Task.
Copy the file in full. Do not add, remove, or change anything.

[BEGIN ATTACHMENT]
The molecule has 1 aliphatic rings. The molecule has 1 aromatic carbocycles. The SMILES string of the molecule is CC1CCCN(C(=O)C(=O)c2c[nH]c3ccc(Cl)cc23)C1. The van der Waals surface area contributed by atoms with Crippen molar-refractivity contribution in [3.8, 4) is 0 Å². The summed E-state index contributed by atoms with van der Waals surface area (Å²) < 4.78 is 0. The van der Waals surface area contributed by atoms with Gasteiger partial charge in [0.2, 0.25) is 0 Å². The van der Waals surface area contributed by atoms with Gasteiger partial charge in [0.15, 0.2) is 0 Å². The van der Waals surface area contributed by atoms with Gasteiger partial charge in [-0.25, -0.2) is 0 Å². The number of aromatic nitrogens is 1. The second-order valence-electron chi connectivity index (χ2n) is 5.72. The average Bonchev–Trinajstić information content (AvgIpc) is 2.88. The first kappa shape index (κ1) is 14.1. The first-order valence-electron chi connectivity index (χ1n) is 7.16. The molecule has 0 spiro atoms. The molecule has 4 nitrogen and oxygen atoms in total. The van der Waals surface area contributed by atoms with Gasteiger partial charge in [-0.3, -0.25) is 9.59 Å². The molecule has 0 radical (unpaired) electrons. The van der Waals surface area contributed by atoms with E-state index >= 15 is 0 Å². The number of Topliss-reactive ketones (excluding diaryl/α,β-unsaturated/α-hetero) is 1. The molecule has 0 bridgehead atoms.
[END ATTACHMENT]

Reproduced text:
The molecule has 1 aliphatic rings. The molecule has 1 aromatic carbocycles. The SMILES string of the molecule is CC1CCCN(C(=O)C(=O)c2c[nH]c3ccc(Cl)cc23)C1. The van der Waals surface area contributed by atoms with Crippen molar-refractivity contribution in [3.8, 4) is 0 Å². The summed E-state index contributed by atoms with van der Waals surface area (Å²) < 4.78 is 0. The van der Waals surface area contributed by atoms with Gasteiger partial charge in [0.2, 0.25) is 0 Å². The van der Waals surface area contributed by atoms with Gasteiger partial charge in [0.15, 0.2) is 0 Å². The van der Waals surface area contributed by atoms with Gasteiger partial charge in [-0.25, -0.2) is 0 Å². The number of aromatic nitrogens is 1. The second-order valence-electron chi connectivity index (χ2n) is 5.72. The average Bonchev–Trinajstić information content (AvgIpc) is 2.88. The first kappa shape index (κ1) is 14.1. The first-order valence-electron chi connectivity index (χ1n) is 7.16. The molecule has 0 spiro atoms. The molecule has 4 nitrogen and oxygen atoms in total. The van der Waals surface area contributed by atoms with Gasteiger partial charge in [-0.3, -0.25) is 9.59 Å². The molecule has 0 radical (unpaired) electrons. The van der Waals surface area contributed by atoms with E-state index >= 15 is 0 Å². The number of Topliss-reactive ketones (excluding diaryl/α,β-unsaturated/α-hetero) is 1. The molecule has 0 bridgehead atoms.